NEW YORK: Private equity firm Carlyle Group LP is in talks to acquire Sedgwick Claims Management Services Inc, the largest US insurance claims service provider, for more than US$6 billion, including debt, people familiar with the matter said on Tuesday (Sep 11).
Private equity firms have been prolific investors in businesses that help companies cut costs by outsourcing large parts of their administrative functions, since such operations can generate strong cash flows. A few years after they invest, they seek to sell ownership of those assets at a big profit.
Carlyle has made a higher offer for Sedgwick than buyout firm Hellman & Friedman LLC, a former owner of the company that is also competing to acquire it, the sources said, cautioning that the outcome had not been finalized and no deal is certain.
Sedwick's owners, buyout firm KKR & Co LP , Stone Point Capital and Canadian pension fund Caisse de dépôt et placement du Québec (CDPQ), are hoping they can clinch a deal as early as this week, the sources said. In an unusual move that limited the participation of investment banks in the deal, KKR's capital market arm is underwriting a large chuck of the financing for the potential buyer, one of the sources added.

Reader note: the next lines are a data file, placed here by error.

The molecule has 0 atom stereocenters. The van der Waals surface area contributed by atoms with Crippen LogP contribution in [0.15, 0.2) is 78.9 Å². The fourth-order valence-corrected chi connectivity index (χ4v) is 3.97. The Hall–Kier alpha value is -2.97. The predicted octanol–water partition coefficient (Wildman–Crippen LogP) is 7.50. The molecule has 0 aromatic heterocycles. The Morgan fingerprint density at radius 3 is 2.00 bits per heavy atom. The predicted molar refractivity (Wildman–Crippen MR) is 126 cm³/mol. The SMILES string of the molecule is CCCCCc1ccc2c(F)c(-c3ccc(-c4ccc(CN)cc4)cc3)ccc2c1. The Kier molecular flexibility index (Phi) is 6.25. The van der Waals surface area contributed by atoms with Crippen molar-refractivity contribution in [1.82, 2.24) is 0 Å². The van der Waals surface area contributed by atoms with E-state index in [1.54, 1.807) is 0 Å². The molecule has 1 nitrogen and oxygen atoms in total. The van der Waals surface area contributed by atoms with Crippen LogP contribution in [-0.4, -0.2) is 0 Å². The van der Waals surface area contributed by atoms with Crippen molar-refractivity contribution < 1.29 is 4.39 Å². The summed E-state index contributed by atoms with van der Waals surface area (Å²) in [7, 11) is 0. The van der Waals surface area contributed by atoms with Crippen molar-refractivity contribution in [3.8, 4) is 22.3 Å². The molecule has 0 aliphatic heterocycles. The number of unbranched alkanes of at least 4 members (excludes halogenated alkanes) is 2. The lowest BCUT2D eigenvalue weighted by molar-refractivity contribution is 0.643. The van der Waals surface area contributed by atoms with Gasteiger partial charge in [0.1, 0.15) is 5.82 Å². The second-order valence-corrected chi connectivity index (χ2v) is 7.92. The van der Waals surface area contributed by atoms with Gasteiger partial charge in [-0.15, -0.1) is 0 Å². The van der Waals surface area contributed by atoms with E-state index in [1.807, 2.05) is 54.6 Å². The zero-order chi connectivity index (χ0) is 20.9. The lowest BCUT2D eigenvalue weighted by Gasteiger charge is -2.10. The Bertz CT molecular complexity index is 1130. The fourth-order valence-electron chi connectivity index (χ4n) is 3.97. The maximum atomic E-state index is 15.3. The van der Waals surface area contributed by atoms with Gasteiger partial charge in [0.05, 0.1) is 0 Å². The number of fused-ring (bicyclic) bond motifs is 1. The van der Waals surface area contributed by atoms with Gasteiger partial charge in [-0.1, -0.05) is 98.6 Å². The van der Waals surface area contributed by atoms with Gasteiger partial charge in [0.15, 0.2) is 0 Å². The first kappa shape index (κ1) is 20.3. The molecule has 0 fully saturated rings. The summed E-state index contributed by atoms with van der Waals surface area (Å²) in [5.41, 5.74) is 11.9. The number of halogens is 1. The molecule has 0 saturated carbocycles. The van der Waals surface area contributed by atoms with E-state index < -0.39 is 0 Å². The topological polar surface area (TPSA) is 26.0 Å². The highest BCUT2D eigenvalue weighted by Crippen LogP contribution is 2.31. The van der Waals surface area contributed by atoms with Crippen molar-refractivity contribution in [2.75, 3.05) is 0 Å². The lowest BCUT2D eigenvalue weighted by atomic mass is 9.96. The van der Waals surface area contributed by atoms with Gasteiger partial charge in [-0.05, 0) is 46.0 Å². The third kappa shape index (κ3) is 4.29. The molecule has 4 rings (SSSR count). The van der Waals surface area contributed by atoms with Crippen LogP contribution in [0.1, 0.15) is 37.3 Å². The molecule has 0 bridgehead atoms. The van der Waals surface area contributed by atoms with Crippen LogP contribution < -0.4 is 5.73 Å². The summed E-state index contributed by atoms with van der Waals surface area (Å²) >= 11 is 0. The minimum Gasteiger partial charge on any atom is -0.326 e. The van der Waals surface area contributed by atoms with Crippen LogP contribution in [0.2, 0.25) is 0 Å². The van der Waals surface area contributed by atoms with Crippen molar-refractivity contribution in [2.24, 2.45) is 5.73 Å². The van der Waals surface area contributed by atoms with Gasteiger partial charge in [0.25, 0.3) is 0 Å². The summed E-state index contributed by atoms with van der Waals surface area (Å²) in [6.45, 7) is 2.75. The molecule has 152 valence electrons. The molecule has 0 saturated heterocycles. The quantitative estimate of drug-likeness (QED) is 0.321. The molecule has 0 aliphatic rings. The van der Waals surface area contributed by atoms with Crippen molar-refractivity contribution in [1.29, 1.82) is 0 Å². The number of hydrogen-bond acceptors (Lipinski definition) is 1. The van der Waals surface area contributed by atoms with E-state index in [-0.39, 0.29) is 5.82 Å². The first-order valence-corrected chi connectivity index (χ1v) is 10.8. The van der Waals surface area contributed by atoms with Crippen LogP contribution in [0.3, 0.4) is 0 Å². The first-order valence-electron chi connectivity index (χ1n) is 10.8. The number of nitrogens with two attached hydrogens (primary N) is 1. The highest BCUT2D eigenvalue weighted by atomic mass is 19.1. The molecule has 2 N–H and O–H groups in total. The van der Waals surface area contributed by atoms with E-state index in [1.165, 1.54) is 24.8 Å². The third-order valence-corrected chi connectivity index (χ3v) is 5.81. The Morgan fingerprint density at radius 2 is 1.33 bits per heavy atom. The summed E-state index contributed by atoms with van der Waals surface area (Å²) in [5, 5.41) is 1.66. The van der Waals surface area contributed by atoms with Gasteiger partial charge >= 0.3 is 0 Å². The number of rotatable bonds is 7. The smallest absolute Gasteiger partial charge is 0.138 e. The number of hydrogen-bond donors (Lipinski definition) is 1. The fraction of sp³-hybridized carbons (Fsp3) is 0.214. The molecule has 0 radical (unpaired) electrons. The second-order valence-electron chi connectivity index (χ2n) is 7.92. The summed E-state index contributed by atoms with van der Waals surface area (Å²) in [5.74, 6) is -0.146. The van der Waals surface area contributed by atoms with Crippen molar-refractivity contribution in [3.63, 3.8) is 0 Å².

The sources asked not to be identified because the negotiations are confidential. Sedgwick and Carlyle declined to comment, while KKR, Hellman & Friedman, Stone Point and CDPQ did not immediately respond to requests for comment.
Founded in 1969, Memphis-based Sedgwick has traditionally focused on claims management, but has been expanding into other areas of risk and benefits solutions in recent years. It now processes claims for a wide range of insurance product lines, including workers' compensation, general liability and disability.
Since KKR took over Sedgwick in 2014 in a US$2.4 billion deal, Sedgwick has been expanding its operations beyond North America. Its acquisition of loss adjuster Cunningham Lindsey earlier this year expanded its footprint into more than 60 countries.
Carlyle has carried out several investments in the insurance sector, most recently agreeing in August to buy nearly 20 percent of reinsurance business DSA Re from American International Group Inc .
(Reporting by David French and Greg Roumeliotis in New York; Editing by Leslie Adler)